The National Oceanic and Atmospheric Administration announced Friday that the northeastern Pacific Ocean population of great white sharks is not in danger of extinction and does not warrant listing under the Endangered Species Act. NOAA had been researching the health of the great white population since last year, when the environmental groups Oceana, Shark Stewards and the Center for Biological Diversity filed a petition calling for endangered species...
NATIONAL
August 10, 2013 | By Benjamin Mueller
Federal forecasters have softened their prediction of an extreme storm season, trimming back the number of hurricanes they expect this year to between six and nine. That's a small drop from the seven to 11 hurricanes originally forecast in May, but the National Oceanic and Atmospheric Administration's newer projections still threaten a highly active season. “Our confidence for an above-normal season is still high because the predicted atmospheric and oceanic conditions that are favorable for storm development have materialized,” Gary Bell, NOAA's lead hurricane forecaster, said this week.
CALIFORNIA | LOCAL
June 28, 2013 | By Louis Sahagun
The National Oceanic and Atmospheric Administration announced Friday that the northeastern Pacific Ocean population of great white sharks is not in danger of extinction and does not warrant listing under the Endangered Species Act. NOAA had been researching the health of the great white population since last year, when the environmental groups Oceana, Shark Stewards and the Center for Biological Diversity filed a petition calling for endangered species...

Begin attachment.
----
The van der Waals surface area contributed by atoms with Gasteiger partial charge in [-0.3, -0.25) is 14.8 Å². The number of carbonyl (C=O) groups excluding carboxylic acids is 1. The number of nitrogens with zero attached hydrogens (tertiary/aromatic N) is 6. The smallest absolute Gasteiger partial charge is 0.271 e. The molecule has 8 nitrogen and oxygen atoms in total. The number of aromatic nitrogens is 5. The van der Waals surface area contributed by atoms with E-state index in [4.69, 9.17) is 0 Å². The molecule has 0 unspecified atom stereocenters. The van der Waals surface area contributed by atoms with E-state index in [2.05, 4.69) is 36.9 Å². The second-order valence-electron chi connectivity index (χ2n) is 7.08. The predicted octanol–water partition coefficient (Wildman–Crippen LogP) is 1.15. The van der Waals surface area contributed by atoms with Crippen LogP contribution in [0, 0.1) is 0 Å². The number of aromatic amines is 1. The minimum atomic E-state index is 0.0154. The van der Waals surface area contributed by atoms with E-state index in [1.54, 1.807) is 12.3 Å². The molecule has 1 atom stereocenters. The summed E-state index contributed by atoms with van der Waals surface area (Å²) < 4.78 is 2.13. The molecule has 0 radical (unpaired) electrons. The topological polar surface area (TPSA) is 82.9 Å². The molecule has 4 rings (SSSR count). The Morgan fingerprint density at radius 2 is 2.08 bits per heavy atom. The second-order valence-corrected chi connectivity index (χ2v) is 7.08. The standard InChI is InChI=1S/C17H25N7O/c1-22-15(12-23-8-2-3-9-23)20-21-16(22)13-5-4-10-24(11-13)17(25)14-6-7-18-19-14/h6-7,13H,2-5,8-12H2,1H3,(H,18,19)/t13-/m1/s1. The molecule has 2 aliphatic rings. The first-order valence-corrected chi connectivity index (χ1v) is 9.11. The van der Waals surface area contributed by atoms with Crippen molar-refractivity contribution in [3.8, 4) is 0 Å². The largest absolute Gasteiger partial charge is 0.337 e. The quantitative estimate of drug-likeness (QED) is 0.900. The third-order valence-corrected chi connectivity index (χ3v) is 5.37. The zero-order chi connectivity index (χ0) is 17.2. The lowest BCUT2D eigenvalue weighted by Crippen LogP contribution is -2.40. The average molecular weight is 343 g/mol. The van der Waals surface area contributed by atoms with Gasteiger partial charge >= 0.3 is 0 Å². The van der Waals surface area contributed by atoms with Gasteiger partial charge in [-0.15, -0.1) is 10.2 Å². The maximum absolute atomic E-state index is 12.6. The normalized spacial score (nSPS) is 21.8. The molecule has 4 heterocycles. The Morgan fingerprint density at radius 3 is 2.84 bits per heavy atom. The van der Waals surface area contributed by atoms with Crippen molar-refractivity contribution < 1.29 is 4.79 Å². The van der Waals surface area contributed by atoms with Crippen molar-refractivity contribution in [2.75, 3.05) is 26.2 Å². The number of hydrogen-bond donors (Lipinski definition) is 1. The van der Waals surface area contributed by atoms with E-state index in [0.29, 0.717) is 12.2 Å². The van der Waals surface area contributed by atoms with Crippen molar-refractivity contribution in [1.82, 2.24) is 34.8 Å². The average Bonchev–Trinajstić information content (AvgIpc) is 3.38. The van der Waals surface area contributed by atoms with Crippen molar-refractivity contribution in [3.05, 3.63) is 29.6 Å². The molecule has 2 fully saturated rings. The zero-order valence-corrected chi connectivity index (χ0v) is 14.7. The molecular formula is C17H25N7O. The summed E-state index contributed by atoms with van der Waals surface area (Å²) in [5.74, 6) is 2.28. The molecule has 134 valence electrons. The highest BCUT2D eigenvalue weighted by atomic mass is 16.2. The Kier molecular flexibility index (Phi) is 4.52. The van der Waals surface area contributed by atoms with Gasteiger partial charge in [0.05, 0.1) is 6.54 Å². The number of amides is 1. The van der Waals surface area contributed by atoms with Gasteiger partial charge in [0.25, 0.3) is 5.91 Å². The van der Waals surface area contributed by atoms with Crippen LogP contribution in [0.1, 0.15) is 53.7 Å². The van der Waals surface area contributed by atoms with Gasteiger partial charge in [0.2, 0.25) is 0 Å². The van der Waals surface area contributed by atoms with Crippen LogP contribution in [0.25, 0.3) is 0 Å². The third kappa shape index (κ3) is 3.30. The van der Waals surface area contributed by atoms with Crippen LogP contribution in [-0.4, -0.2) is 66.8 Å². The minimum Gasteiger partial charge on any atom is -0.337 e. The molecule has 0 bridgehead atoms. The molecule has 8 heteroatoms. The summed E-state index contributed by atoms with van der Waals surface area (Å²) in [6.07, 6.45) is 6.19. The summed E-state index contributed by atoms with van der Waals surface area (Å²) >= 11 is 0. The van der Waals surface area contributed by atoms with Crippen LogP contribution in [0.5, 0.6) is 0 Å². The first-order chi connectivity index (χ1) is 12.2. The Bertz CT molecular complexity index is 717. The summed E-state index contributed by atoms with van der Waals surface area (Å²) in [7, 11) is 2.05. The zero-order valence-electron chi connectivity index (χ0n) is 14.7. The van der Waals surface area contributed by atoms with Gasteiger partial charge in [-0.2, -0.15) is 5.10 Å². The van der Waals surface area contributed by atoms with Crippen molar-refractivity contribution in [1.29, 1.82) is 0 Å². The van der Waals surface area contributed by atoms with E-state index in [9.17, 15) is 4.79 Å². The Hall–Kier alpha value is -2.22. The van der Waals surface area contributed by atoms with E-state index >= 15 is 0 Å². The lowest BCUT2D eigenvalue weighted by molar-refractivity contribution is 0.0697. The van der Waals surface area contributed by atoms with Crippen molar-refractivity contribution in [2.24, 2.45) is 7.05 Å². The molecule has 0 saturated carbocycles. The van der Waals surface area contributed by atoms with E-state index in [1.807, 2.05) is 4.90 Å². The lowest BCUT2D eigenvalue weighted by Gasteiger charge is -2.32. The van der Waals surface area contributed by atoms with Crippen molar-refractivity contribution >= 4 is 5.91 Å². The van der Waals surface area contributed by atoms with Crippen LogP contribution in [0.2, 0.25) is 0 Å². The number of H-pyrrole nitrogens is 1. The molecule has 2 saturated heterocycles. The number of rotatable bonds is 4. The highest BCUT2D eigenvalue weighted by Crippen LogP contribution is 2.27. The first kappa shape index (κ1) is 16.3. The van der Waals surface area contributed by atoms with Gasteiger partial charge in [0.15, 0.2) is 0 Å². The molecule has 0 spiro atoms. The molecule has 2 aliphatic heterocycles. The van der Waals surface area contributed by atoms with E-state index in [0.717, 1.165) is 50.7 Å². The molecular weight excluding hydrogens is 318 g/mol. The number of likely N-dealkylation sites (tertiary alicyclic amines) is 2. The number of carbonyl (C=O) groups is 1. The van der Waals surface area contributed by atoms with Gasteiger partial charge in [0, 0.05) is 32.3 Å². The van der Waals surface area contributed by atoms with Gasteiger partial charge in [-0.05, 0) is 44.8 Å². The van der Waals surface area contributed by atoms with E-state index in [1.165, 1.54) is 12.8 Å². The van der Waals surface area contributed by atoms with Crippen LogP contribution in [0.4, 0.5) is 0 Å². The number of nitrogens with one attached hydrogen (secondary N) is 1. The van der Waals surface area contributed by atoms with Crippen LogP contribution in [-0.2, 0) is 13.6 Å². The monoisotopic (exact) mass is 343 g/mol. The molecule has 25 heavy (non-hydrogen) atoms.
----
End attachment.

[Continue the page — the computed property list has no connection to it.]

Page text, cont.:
NATIONAL
May 24, 2013 | Stephen Ceasar, Los Angeles Times
Unusually warm ocean waters and favorable atmospheric conditions are expected to create an above-average number of tropical storms and hurricanes in the Atlantic and Caribbean this season, national weather forecasters predicted. In its latest outlook, the National Oceanic and Atmospheric Administration said there was a strong likelihood of seven to 11 hurricanes - including three to six major hurricanes with winds of at least 111 mph. Forecasters cite the convergence of several factors in May that should generate an above-average number of tropical storms over the next six months.